Natalie Verstraeten

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Swarming is the fastest known bacterial mode of surface translocation and enables the rapid colonization of a nutrient-rich environment and host tissues. This complex multicellular behavior requires the integration of chemical and physical signals, which leads to the physiological and morphological differentiation of the bacteria into swarmer cells. Here,(More)
Members of the large superclass of P-loop GTPases share a core domain with a conserved three-dimensional structure. In eukaryotes, these proteins are implicated in various crucial cellular processes, including translation, membrane trafficking, cell cycle progression, and membrane signaling. As targets of mutation and toxins, GTPases are involved in the(More)
Obg proteins (also known as ObgE, YhbZ and CgtA) are conserved P-loop GTPases, essential for growth in bacteria. Like other GTPases, Obg proteins cycle between a GTP-bound ON and a GDP-bound OFF state, thereby controlling cellular processes. Interestingly, the in vitro biochemical properties of Obg proteins suggest that they act as sensors for the cellular(More)
Persister cells display tolerance to high doses of bactericidal antibiotics and typically comprise a small fraction of a bacterial population. Recently, evidence was provided for a causal link between therapy failure and the presence of persister cells in chronic infections, underscoring the need for research on bacterial persistence. A series of recent(More)
Within bacterial populations, a small fraction of persister cells is transiently capable of surviving exposure to lethal doses of antibiotics. As a bet-hedging strategy, persistence levels are determined both by stochastic induction and by environmental stimuli called responsive diversification. Little is known about the mechanisms that link the low(More)
Any bacterial population harbors a small number of phenotypic variants that survive exposure to high concentrations of antibiotic. Importantly, these so-called 'persister cells' compromise successful antibiotic therapy of bacterial infections and are thought to contribute to the development of antibiotic resistance. Intriguingly, drug-tolerant persisters(More)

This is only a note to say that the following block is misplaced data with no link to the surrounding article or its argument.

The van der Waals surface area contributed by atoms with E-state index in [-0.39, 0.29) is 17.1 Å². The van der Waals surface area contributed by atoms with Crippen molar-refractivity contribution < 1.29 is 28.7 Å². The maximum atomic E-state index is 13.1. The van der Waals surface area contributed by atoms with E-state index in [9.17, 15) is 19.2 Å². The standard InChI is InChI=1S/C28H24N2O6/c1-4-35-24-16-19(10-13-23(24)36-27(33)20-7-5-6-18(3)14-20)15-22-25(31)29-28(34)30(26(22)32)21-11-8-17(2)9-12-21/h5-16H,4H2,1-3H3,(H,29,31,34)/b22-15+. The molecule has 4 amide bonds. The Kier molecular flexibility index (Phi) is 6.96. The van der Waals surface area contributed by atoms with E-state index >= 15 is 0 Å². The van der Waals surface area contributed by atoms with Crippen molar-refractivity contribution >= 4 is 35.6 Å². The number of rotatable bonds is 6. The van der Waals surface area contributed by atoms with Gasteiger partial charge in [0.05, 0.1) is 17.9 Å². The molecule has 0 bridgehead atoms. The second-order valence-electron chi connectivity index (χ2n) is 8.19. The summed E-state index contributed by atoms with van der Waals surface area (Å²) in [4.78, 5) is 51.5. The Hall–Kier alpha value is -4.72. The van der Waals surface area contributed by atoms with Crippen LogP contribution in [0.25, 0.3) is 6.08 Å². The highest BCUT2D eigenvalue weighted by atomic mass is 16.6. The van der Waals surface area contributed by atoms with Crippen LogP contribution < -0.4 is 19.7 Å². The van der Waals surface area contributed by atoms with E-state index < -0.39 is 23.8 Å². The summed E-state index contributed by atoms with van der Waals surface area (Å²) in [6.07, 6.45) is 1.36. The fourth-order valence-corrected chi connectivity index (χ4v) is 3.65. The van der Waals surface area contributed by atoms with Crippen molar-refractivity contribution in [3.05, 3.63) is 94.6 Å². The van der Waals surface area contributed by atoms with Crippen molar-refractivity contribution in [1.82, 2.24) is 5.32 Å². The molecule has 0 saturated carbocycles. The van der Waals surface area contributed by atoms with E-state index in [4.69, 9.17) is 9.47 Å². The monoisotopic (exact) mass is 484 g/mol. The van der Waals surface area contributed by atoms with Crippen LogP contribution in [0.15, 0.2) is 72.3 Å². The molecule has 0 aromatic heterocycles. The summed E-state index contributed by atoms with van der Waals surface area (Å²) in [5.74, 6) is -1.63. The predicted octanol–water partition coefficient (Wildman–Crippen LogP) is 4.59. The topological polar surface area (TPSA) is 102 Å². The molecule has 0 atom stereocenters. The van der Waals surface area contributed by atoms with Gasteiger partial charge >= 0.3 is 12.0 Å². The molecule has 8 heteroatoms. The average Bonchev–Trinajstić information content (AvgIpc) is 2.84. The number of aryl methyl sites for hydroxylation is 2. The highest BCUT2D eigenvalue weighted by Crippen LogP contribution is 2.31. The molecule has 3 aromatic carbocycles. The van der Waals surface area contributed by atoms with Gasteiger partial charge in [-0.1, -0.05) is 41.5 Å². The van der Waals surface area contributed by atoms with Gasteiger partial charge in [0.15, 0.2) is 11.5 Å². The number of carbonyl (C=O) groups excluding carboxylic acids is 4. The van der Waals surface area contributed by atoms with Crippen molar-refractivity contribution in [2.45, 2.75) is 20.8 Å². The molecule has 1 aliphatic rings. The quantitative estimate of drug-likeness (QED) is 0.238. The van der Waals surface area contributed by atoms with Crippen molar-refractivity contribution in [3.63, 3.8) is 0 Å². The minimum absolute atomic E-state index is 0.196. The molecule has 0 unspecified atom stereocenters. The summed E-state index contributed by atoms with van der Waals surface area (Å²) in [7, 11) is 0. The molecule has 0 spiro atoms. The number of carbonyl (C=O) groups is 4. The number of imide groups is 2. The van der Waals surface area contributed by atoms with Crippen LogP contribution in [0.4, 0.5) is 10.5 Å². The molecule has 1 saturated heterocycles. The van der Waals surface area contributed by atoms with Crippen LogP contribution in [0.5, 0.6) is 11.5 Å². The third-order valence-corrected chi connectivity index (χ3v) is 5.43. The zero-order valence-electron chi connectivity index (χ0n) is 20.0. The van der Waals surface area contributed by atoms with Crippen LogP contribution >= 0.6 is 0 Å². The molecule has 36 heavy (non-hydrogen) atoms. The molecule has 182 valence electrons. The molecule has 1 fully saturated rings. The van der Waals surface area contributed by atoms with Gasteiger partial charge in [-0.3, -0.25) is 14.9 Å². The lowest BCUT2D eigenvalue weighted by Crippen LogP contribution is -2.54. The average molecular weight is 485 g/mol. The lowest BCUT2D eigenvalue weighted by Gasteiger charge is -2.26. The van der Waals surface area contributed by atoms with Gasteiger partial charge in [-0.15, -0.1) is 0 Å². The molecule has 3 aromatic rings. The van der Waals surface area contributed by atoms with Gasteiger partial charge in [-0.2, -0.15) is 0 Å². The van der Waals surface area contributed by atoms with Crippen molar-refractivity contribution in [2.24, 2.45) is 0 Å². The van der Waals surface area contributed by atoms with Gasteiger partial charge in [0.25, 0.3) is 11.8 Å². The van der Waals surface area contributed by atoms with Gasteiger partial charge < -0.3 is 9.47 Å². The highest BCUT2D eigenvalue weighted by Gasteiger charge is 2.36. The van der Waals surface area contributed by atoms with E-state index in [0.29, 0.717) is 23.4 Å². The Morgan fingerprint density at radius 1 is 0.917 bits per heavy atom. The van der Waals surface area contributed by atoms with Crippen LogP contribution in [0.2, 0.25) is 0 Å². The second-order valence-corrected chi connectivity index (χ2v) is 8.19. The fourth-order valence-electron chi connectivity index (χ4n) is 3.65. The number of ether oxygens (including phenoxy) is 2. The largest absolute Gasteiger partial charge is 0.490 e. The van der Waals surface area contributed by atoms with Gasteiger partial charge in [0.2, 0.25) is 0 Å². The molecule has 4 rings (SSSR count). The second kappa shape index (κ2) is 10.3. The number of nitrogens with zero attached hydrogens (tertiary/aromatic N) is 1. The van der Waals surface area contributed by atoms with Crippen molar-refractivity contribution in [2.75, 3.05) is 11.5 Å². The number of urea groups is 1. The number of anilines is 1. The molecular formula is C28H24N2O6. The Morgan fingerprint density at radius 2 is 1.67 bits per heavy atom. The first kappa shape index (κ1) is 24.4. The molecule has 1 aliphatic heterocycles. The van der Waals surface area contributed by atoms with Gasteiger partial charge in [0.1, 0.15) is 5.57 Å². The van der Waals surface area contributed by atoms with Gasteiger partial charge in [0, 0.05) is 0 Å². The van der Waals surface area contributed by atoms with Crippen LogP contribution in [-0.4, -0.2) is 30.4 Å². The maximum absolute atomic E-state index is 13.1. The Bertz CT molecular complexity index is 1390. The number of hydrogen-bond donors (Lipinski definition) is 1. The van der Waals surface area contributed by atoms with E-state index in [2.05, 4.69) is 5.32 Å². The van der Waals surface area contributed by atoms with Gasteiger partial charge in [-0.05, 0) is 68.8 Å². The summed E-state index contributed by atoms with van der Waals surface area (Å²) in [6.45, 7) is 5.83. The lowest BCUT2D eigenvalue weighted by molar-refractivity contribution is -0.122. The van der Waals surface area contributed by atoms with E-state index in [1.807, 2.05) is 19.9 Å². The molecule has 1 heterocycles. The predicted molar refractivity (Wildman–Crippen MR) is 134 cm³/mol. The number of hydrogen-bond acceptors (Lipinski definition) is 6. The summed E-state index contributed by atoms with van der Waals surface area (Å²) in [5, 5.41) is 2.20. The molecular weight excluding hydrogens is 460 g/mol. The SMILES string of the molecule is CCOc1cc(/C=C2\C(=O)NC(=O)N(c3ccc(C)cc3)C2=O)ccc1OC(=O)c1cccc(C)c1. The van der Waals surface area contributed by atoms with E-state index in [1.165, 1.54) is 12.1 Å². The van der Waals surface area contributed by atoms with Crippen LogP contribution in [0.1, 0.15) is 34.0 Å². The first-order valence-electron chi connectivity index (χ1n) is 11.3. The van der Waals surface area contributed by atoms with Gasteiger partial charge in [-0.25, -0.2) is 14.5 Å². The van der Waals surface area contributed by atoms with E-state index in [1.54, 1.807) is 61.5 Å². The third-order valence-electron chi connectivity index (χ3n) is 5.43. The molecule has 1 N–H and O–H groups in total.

UNLABELLED Programmed cell death (PCD) is an important hallmark of multicellular organisms. Cells self-destruct through a regulated series of events for the benefit of the organism as a whole. The existence of PCD in bacteria has long been controversial due to the widely held belief that only multicellular organisms would profit from this kind of altruistic(More)
In nature, bacteria predominantly reside in structured, surface-attached communities embedded in a self-produced, extracellular matrix. These so-called biofilms play an important role in the development and pathogenesis of many infections, as they are difficult to eradicate due to their resistance to antimicrobials and host defense mechanisms. This review(More)
Persister cells are phenotypic variants that are extremely tolerant to high concentrations of antibiotics. They constitute a fraction of stationary phase cultures and biofilm populations of numerous bacterial species, such as the opportunistic pathogen Pseudomonas aeruginosa. Even though persisters are believed to be an important cause of incomplete(More)
OBJECTIVES Biofilm-associated implant infections represent a serious public health problem. Covalent immobilization of antimicrobial agents on titanium (Ti), thereby inhibiting biofilm formation of microbial pathogens, is a solution to this problem. METHODS Vancomycin (VAN) and caspofungin (CAS) were covalently bound on Ti substrates using an improved(More)